I will approach the task of talking of language endangerment in the context of South America from two angles. The first one is a geographic and linguistic approach that aims at providing an overview of the situation of the indigenous languages of the region, without encyclopedic ambition but with an eye toward the big picture for those unfamiliar with the specifics of that continent. The second one is a strategic approach that aims at sketching a possible agenda for the linguistic profession in the face of the endangerment situation of South American indigenous languages, taking into account some of the sociopolitical and academic developments of the region in recent times.
The indigenous languages of South America
By South America, I mean the continental part of Latin America south of Panama. For the purpose of this overview I have collated information from some of the most reliable sources on the region, which I have amplified with notes from my recent personal exploration of the situation in countries such as Colombia, Brazil, Ecuador, and Bolivia, and with generous comments from South American specialists.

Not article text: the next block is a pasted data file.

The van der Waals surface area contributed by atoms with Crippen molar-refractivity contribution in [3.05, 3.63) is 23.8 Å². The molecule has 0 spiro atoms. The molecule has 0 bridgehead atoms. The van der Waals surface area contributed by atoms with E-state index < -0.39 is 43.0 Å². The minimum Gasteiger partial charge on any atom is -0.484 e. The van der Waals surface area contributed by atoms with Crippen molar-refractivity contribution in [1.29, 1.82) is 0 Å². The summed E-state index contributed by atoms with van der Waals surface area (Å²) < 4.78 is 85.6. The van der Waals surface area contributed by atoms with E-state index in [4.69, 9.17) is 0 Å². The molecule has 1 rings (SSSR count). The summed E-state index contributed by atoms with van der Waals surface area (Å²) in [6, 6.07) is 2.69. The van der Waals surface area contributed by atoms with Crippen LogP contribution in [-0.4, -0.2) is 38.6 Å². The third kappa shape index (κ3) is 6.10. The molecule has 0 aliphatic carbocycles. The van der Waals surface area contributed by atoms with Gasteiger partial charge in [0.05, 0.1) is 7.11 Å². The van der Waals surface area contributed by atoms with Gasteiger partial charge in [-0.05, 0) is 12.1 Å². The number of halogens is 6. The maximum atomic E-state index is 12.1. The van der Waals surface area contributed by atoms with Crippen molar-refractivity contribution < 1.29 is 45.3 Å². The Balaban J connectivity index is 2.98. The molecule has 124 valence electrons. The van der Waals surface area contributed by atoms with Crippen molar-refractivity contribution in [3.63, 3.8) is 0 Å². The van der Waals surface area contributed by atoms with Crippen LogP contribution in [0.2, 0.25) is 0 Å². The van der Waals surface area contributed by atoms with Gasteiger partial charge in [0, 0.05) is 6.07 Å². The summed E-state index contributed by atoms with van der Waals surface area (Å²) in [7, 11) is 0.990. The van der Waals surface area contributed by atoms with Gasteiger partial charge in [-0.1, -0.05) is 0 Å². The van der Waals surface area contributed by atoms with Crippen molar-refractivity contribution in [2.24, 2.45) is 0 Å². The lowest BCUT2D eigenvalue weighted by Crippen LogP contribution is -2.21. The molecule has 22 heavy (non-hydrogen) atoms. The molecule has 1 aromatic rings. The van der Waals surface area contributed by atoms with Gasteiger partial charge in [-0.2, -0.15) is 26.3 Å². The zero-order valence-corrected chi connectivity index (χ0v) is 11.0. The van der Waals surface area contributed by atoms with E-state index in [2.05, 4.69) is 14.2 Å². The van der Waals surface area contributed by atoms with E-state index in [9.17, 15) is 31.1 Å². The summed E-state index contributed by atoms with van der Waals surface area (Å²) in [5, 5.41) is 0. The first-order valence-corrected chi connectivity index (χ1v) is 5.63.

Adelaar (1991) is the most comprehensive work on the situation of endangerment of the South American indigenous languages. It provides a thorough countrywide treatment based on sources available up to 1988. For the most updated work on the classification, location, and population estimates of the South American languages, the best reference is T. Kaufman (1990, 1994).